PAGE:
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Br J Pharmacol. 2010 Jan;159(1):34-48. doi: 10.1111/j.1476-5381.2009.00427.x. Epub 2009 Sep 23.

Update on the evaluation of a new drug for effects on cardiac repolarization in humans: issues in early drug development.

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  • 1Quintiles ECG Services, Andheri (East), Mumbai, India. vaibhav.salvi@quintiles.com

Abstract

Following reports of death from cardiac arrhythmias with drugs like terfenadine and cisapride, the International Conference for Harmonization formulated a guidance (E14) document. This specifies that all new drugs must undergo a 'thorough QT/QTc' (TQT) study to detect drug-induced QT prolongation, a surrogate marker of ventricular tachycardia, especially torsades de pointes (TdPs). With better understanding of data from several completed TQT studies, regulatory requirements have undergone some changes since the E14 guidance was implemented in October 2005. This article reviews the implications of the E14 guidance and the changes in its interpretation including choice of baseline QT, demonstration of assay sensitivity, statistical analysis of the effect of new drug and positive control, and PK-PD modelling. Some issues like use of automated QT measurements remain unresolved. Pharmaceutical companies too are modifying Phase 1 studies to detect QTc liability early in order to save time and resources. After the E14 guidance, development of several drugs that prolong QTc by >5 ms is being abandoned by sponsors. However, all drugs that prolong the QT interval do not increase risk of TdP. Researchers in regulatory agencies, academia and industry are working to find better biomarkers of drug-induced TdP which could prevent many useful drugs from being prematurely abandoned. Drug-induced TdP is a rare occurrence. With fewer drugs that prolong QT interval reaching the licensing stage, knowing which of these drugs are torsadogenic is proving to be elusive. Thus, paradoxically, the effectiveness of the E14 guidance itself has made prospective validation of new biomarkers difficult.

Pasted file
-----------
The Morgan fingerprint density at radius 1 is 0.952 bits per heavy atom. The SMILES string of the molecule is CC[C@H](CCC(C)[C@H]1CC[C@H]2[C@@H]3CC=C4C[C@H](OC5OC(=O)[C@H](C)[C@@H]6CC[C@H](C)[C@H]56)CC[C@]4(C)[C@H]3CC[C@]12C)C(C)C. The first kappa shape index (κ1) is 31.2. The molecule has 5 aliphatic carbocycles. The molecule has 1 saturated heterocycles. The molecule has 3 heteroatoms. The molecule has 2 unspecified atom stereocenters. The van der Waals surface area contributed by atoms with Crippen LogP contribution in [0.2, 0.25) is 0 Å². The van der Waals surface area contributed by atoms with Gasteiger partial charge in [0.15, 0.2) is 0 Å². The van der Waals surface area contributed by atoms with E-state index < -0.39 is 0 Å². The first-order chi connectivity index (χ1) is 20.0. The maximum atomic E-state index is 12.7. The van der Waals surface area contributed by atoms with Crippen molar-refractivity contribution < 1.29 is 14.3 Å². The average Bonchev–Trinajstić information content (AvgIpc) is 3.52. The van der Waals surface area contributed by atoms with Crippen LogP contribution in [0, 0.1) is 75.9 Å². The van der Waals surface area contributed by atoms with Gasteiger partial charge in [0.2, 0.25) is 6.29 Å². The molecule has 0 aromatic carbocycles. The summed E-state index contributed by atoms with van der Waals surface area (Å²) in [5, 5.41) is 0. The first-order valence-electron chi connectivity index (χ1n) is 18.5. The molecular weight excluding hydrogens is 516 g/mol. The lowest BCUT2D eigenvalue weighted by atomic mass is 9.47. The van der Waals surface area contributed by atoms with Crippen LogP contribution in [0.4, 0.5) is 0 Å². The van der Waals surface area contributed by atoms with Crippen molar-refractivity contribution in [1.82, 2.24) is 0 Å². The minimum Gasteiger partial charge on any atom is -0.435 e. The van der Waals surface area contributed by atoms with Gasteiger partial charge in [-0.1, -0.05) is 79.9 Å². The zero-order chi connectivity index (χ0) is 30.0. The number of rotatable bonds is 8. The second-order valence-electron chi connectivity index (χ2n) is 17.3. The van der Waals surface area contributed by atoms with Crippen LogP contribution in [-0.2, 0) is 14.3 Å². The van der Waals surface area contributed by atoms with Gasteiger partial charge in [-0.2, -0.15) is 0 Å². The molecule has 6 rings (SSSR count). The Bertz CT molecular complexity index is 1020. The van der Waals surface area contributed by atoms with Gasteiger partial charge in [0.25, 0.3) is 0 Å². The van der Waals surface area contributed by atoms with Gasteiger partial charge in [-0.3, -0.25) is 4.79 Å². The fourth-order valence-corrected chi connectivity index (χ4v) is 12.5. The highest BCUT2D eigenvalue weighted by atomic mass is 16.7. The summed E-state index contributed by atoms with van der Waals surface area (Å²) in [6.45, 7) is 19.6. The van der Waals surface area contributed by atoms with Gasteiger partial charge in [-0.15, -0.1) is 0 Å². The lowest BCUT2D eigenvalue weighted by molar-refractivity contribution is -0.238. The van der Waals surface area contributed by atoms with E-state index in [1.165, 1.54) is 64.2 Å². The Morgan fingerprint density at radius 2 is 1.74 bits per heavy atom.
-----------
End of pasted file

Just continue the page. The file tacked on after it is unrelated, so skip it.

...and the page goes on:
PMID:
19775279
[PubMed - indexed for MEDLINE]
PMCID:
PMC2823350
Free PMC Article

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